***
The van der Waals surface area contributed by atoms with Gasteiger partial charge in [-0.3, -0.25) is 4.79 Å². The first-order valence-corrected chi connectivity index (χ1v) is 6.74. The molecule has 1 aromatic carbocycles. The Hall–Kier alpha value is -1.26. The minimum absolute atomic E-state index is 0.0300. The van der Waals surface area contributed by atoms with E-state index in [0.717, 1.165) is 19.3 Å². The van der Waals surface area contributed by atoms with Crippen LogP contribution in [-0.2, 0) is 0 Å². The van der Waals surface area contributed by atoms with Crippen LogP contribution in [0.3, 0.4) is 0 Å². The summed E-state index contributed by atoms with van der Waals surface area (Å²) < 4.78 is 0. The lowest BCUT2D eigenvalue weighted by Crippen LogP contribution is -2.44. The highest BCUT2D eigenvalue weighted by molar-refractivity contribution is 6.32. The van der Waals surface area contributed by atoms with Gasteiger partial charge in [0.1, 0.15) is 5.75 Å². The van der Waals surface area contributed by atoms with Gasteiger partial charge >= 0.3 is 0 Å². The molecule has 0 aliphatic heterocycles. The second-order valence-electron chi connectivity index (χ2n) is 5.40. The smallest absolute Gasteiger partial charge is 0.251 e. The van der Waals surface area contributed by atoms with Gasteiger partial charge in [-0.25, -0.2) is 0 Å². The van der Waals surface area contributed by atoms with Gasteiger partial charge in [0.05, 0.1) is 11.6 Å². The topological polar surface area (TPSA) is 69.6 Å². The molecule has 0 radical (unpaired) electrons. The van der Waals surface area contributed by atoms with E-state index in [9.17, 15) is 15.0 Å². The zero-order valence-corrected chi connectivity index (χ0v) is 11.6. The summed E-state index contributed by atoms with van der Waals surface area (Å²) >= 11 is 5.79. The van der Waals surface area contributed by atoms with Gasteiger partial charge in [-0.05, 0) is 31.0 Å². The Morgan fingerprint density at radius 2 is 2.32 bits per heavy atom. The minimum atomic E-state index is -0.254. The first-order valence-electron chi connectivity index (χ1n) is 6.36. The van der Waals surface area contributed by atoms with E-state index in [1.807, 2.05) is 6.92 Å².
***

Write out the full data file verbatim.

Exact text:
The van der Waals surface area contributed by atoms with Gasteiger partial charge in [-0.3, -0.25) is 4.79 Å². The first-order valence-corrected chi connectivity index (χ1v) is 6.74. The molecule has 1 aromatic carbocycles. The Hall–Kier alpha value is -1.26. The minimum absolute atomic E-state index is 0.0300. The van der Waals surface area contributed by atoms with E-state index in [0.717, 1.165) is 19.3 Å². The van der Waals surface area contributed by atoms with Crippen LogP contribution in [-0.2, 0) is 0 Å². The van der Waals surface area contributed by atoms with Crippen LogP contribution in [0.3, 0.4) is 0 Å². The summed E-state index contributed by atoms with van der Waals surface area (Å²) < 4.78 is 0. The lowest BCUT2D eigenvalue weighted by Crippen LogP contribution is -2.44. The highest BCUT2D eigenvalue weighted by molar-refractivity contribution is 6.32. The van der Waals surface area contributed by atoms with Gasteiger partial charge in [0.1, 0.15) is 5.75 Å². The van der Waals surface area contributed by atoms with Gasteiger partial charge >= 0.3 is 0 Å². The molecule has 0 aliphatic heterocycles. The second-order valence-electron chi connectivity index (χ2n) is 5.40. The smallest absolute Gasteiger partial charge is 0.251 e. The van der Waals surface area contributed by atoms with Gasteiger partial charge in [-0.25, -0.2) is 0 Å². The van der Waals surface area contributed by atoms with Gasteiger partial charge in [0.05, 0.1) is 11.6 Å². The topological polar surface area (TPSA) is 69.6 Å². The molecule has 0 radical (unpaired) electrons. The van der Waals surface area contributed by atoms with E-state index in [9.17, 15) is 15.0 Å². The zero-order valence-corrected chi connectivity index (χ0v) is 11.6. The summed E-state index contributed by atoms with van der Waals surface area (Å²) >= 11 is 5.79. The van der Waals surface area contributed by atoms with Gasteiger partial charge in [-0.05, 0) is 31.0 Å². The Morgan fingerprint density at radius 2 is 2.32 bits per heavy atom. The minimum atomic E-state index is -0.254. The first-order valence-electron chi connectivity index (χ1n) is 6.36. The van der Waals surface area contributed by atoms with E-state index in [1.807, 2.05) is 6.92 Å².